Courts

Supreme Court Retirement Talk Focuses on Pivotal Justice Kennedy

Now that Justice Neil Gorsuch is officially sworn into the Supreme Court to return the bench to a full nine seats, talk of whom among the current justices will be first to retire is increasing in Washington.

And most of that talk is centered on Justice Anthony Kennedy who is 80 and not in particularly great health. Rumors are increasing that he is planning to leave after this year’s court term or possibly next year.

Either way, a Trump appointment could finally swing the court solidly to the conservative side and make it the most conservative court since FDR was elected president.

Here’s more from Bloomberg…

Justice Anthony Kennedy reclaimed his position as the man in the middle of the U.S. Supreme Court when he swore in Neil Gorsuch, his former law clerk, as the newest justice.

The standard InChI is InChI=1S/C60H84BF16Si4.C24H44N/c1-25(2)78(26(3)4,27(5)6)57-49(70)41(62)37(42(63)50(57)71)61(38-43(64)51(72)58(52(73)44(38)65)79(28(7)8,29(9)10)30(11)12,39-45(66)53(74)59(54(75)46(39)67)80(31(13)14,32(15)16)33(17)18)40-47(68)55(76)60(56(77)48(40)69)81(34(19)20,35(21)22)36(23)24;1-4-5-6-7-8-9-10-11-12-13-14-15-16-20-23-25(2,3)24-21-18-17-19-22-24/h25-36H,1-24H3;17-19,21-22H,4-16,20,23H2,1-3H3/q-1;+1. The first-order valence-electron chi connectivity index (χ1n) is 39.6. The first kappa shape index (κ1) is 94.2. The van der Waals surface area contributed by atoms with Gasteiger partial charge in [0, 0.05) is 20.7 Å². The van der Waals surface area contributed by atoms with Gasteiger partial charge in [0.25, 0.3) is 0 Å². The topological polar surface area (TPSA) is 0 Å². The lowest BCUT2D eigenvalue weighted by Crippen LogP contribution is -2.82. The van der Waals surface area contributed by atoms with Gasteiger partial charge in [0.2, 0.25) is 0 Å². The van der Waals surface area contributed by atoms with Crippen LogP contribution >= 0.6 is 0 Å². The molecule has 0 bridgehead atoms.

The question is whether Kennedy wants to keep that pivotal role in close decisions for longer than a few more months.

Long before Gorsuch took his oath of office Monday, speculation was swirling that Kennedy might retire at the end of the term. President Donald Trump’s aides are preparing for the prospect of a new nomination while liberals brace for what could be a seismic shift on the court.

Kennedy, 80, has been the court’s primary pivot point since 2006, generally aligning with the four conservatives on campaign finance and voting rights and with the four liberals on gay rights. By selecting Kennedy’s successor, Trump could finally create the five-member majority that legal conservatives have envisioned for decades — one that might overturn long-standing precedents including the 1973 Roe v. Wade abortion-rights ruling.

“Kennedy leaving and being replaced by a Trump pick will almost certainly move the court to the right and perhaps make the court the most conservative court we have had since the 1930s,” said Neal Devins, a William & Mary Law School professor who is co-writing a book on the court and its partisan divisions.

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